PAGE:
Chiswell Dabney Langhorne, familiarly known as "Chillie" (pronounced Shillie), was born in Lynchburg, VA, where his father John Scaisbrook Langhorne was a successful businessman.

At the beginning of the Civil War, the elder Langhorne formed his own cavalry unit, but his son chose the infantry. In 1863 when the arsenal opened in Danville, Chillie was assigned there. In 1864 he married Nannie Witcher Keen of nearby Cottage Hill in Pittsylvania County, and the young couple remained in Danville for a number of years.

At the end of the war, faced with poverty and what would soon be a growing family, the hard-working, personable Chillie willingly accepted any available job. One of those jobs led to local acclaim and a place in history. As an auctioneer, Chillie came up with the idea of chanting the auctioneer's call, which revolutionized the way tobacco was sold.

In 1874 after nearly ten years of hard work and perseverance, Chillie was able to build this house for his family. A few years later he moved the family to Richmond, hoping for more opportunities. It took a while for something substantial to come along, but eventually he landed a job as a railroad contractor.  He bought a house in Richmond and an estate, Mirador, in the Blue Ridge Mountains. Free of financial worries, Chillie could now enjoy life as both a prominent city dweller and a country gentleman, and he could offer his family a life of luxury.

C. D. Langhorne died in 1919, before his daughter Nancy was elected to Parliament. He is buried in Hollywood Cemetery in Richmond. 

Lady Astor (1879 - 1964)

From humble beginnings to international renown - that is the story of Nancy Langhorne Shaw Astor.

The famous woman whom many know only as Lady Astor was born in Danville in what is now the Langhorne House. Nancy grew up in Richmond and at "Mirador," the family estate near Charlottesville. After a childhood of poverty, teen years of plenty, and early womanhood in an unhappy marriage, it seemed to her that her life had ended, with little hope for a fulfilling future. But in 1905 she met Waldorf Astor. With her marriage to Waldorf in 1906, she moved to England and into a world of love, luxury, and opportunity.

In 1910 Waldorf was elected to represent Plymouth in the House of Commons. However, when his father, who was by then a viscount, died in 1919, Waldorf had to leave the Commons and take his father's seat in the House of Lords. Nancy ran for Waldorf's seat, pledging to be an advocate for the people - for women, children, and families. Nancy was elected and became the first woman to be seated in the British Parliament, where she fulfilled her promises.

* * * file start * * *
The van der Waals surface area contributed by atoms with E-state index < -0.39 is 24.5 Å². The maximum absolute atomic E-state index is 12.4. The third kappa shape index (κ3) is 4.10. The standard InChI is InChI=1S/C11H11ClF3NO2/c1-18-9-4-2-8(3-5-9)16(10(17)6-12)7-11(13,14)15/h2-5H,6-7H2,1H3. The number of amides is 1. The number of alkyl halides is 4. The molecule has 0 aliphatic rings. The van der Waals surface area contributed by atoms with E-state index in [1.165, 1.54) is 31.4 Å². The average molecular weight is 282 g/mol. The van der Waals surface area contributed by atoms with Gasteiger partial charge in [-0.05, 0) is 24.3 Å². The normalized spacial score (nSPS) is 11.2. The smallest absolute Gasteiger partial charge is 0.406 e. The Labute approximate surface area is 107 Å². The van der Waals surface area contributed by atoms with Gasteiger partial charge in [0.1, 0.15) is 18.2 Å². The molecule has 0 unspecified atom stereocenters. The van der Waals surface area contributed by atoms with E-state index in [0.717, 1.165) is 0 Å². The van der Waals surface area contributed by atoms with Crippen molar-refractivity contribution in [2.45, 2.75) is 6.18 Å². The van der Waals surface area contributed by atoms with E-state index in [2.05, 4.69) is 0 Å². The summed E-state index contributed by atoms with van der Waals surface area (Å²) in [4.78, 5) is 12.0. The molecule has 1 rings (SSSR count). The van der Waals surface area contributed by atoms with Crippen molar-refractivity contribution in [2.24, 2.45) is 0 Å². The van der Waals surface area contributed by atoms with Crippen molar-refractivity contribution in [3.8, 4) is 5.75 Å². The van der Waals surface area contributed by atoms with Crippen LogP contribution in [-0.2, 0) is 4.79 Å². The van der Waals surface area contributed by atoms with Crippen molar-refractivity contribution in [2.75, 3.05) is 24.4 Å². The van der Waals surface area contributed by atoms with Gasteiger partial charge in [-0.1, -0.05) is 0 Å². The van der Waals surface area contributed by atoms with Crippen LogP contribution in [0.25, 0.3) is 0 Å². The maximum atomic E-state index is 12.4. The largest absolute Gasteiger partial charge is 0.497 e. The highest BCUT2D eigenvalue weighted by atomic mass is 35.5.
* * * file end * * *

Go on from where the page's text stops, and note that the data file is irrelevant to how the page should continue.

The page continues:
She held the seat for 25 years.

Irene Langhorne Gibson, the "Gibson Girl"
    1873 - 1956

Beautiful, charming, gentle, caring, civic minded - these are words one might use to describe Irene.

From the time she was a teenager, Irene attracted attention. She played the piano quite well, and her lovely voice was often heard as she sang in charity revues. She was the "belle of the ball," chosen to lead cotillions, not only locally but also in New Orleans, Philadelphia, and New York.

But in those days even a debutante was expected to settle down and marry. After declining 62 proposals of marriage, she said "yes" to the well-know artist and illustrator Charles Dana Gibson. They were married in 1895 in Richmond, and after an extended honeymoon in Europe, they lived in New York, and later also on an island off the coast of Maine.

Irene became Dana's inspiration. Her interests often became those of the women he depicted. The clothes she wore and the way she styled her hair set fashions, and the term "Gibson Girl' came to mean more than a pretty girl in a picture - now it was a person.

Throughout her life Irene was an inspiration to many. She was politically active -marching with the suffragettes, participating in presidential campaigns, and being a convention delegate. She was a strong proponent of education for women and an active participant in many charities.

As Irene's grandson Langhorne Gibson said of her, she "left behind a legacy of kindness and love, strength and passion."